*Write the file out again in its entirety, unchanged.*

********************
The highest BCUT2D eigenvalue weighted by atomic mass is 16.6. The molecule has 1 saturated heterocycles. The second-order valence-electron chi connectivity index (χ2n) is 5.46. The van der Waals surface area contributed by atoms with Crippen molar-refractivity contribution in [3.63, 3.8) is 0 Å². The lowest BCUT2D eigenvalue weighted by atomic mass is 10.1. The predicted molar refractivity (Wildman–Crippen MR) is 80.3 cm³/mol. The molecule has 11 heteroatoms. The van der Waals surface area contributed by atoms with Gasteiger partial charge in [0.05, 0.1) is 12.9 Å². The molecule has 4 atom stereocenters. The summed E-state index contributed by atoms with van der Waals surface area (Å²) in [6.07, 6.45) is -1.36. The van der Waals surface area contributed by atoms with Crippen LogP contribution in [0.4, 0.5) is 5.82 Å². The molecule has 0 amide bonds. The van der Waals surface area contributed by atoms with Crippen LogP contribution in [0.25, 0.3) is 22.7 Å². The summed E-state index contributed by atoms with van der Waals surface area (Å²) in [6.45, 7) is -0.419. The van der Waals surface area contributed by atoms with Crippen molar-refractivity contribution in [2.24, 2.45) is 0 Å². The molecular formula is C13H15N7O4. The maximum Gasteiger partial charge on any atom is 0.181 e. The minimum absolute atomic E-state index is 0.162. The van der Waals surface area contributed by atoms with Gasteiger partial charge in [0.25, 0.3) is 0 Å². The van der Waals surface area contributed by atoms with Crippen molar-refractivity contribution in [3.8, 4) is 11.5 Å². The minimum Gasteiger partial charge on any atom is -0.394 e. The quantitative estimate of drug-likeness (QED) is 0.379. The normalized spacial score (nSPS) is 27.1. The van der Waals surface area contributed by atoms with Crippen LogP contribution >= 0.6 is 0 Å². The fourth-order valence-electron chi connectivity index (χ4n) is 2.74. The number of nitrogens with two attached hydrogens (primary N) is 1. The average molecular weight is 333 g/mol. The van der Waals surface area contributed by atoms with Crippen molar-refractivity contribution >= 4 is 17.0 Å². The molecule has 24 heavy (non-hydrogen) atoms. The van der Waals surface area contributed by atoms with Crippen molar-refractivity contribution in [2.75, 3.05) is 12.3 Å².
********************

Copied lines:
The highest BCUT2D eigenvalue weighted by atomic mass is 16.6. The molecule has 1 saturated heterocycles. The second-order valence-electron chi connectivity index (χ2n) is 5.46. The van der Waals surface area contributed by atoms with Crippen molar-refractivity contribution in [3.63, 3.8) is 0 Å². The lowest BCUT2D eigenvalue weighted by atomic mass is 10.1. The predicted molar refractivity (Wildman–Crippen MR) is 80.3 cm³/mol. The molecule has 11 heteroatoms. The van der Waals surface area contributed by atoms with Gasteiger partial charge in [0.05, 0.1) is 12.9 Å². The molecule has 4 atom stereocenters. The summed E-state index contributed by atoms with van der Waals surface area (Å²) in [6.07, 6.45) is -1.36. The van der Waals surface area contributed by atoms with Crippen LogP contribution in [0.4, 0.5) is 5.82 Å². The molecule has 0 amide bonds. The van der Waals surface area contributed by atoms with Crippen LogP contribution in [0.25, 0.3) is 22.7 Å². The summed E-state index contributed by atoms with van der Waals surface area (Å²) in [6.45, 7) is -0.419. The van der Waals surface area contributed by atoms with Crippen molar-refractivity contribution in [2.24, 2.45) is 0 Å². The molecular formula is C13H15N7O4. The maximum Gasteiger partial charge on any atom is 0.181 e. The minimum absolute atomic E-state index is 0.162. The van der Waals surface area contributed by atoms with Gasteiger partial charge in [0.25, 0.3) is 0 Å². The van der Waals surface area contributed by atoms with Crippen molar-refractivity contribution in [3.8, 4) is 11.5 Å². The minimum Gasteiger partial charge on any atom is -0.394 e. The quantitative estimate of drug-likeness (QED) is 0.379. The normalized spacial score (nSPS) is 27.1. The van der Waals surface area contributed by atoms with Crippen LogP contribution >= 0.6 is 0 Å². The fourth-order valence-electron chi connectivity index (χ4n) is 2.74. The number of nitrogens with two attached hydrogens (primary N) is 1. The average molecular weight is 333 g/mol. The van der Waals surface area contributed by atoms with Crippen molar-refractivity contribution >= 4 is 17.0 Å². The molecule has 24 heavy (non-hydrogen) atoms. The van der Waals surface area contributed by atoms with Crippen molar-refractivity contribution in [2.75, 3.05) is 12.3 Å².